Before we get into my list of frugal and money myths, I want to clarify exactly what it means to be frugal. As I wrote in my book, Six Dollar Family: From Six Dollars to Six Figures; the word frugal means economical. Knowing that, you can make the leap that a frugal person is someone who both lives and spends economically. No matter what level of frugal you are, these frugal myths will probably cross your mind at least once in your life. The more frugal you are, the more you will have to beat them back in your mind.

1. You Don’t Need a Budget

While it is true that a very small portion of people can manage their finances successfully without a budget; the majority of families need one. Having a budget allows you to direct exactly where your money is going each month. Not having one let’s your money simply be spent wherever and whenever without thought.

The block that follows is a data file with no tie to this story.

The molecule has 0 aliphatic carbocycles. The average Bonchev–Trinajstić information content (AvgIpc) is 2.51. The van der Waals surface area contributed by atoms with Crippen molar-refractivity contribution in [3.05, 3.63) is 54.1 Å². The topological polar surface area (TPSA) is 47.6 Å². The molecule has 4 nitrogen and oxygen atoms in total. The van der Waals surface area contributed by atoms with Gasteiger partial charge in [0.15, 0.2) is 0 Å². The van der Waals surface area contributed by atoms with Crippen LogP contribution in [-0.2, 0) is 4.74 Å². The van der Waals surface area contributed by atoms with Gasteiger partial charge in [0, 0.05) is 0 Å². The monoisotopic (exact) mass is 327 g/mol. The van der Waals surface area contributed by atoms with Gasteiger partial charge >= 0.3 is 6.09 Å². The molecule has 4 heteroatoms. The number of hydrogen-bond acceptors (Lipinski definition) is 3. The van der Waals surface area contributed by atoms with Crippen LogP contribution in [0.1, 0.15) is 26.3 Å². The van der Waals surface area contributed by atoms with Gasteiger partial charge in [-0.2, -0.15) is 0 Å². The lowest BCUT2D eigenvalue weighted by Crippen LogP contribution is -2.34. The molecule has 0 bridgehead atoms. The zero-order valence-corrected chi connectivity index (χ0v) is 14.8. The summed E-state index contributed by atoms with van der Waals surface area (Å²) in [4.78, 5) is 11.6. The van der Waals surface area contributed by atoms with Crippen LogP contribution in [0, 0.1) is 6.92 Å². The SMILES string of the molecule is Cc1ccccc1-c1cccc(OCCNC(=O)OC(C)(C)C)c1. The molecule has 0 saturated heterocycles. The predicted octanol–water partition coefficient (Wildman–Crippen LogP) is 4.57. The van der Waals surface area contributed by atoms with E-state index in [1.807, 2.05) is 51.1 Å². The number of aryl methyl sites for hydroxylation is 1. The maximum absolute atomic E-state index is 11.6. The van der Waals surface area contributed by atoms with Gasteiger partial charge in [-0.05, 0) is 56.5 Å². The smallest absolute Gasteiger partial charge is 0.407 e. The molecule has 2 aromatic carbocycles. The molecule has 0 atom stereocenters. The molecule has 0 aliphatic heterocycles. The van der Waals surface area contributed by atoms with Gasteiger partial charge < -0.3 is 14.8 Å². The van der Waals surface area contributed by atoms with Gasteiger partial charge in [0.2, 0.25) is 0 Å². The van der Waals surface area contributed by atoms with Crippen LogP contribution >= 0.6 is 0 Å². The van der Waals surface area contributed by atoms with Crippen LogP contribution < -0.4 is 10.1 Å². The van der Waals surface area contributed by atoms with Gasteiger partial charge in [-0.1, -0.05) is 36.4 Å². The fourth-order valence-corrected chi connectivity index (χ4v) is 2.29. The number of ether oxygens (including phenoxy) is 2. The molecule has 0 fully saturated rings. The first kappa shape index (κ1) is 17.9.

2. Making a budget is hard

If you’ve never made a budget before, you may be hung up on the budgeting myth that creating a budget is hard. The truth is; it’s quite easy to learn how to create a simple budget. It is only when you dig deeper into different types of budgets that it becomes hard.

If you currently have a budget that isn’t working, taking the time to learn why your budget is failing is all you need to help get your family back on track.

3. Living on a budget is hard

Another common myth about money is that living on a budget – or rather sticking to a budget – is hard. It is no harder to stick to your budget than it is to do anything else in your life. The difference between those who successfully stay within their budget and those that don’t is desire. One group wants to live financially better and one really doesn’t. You may not even realize which group you are in since both desires tend to be subconscious.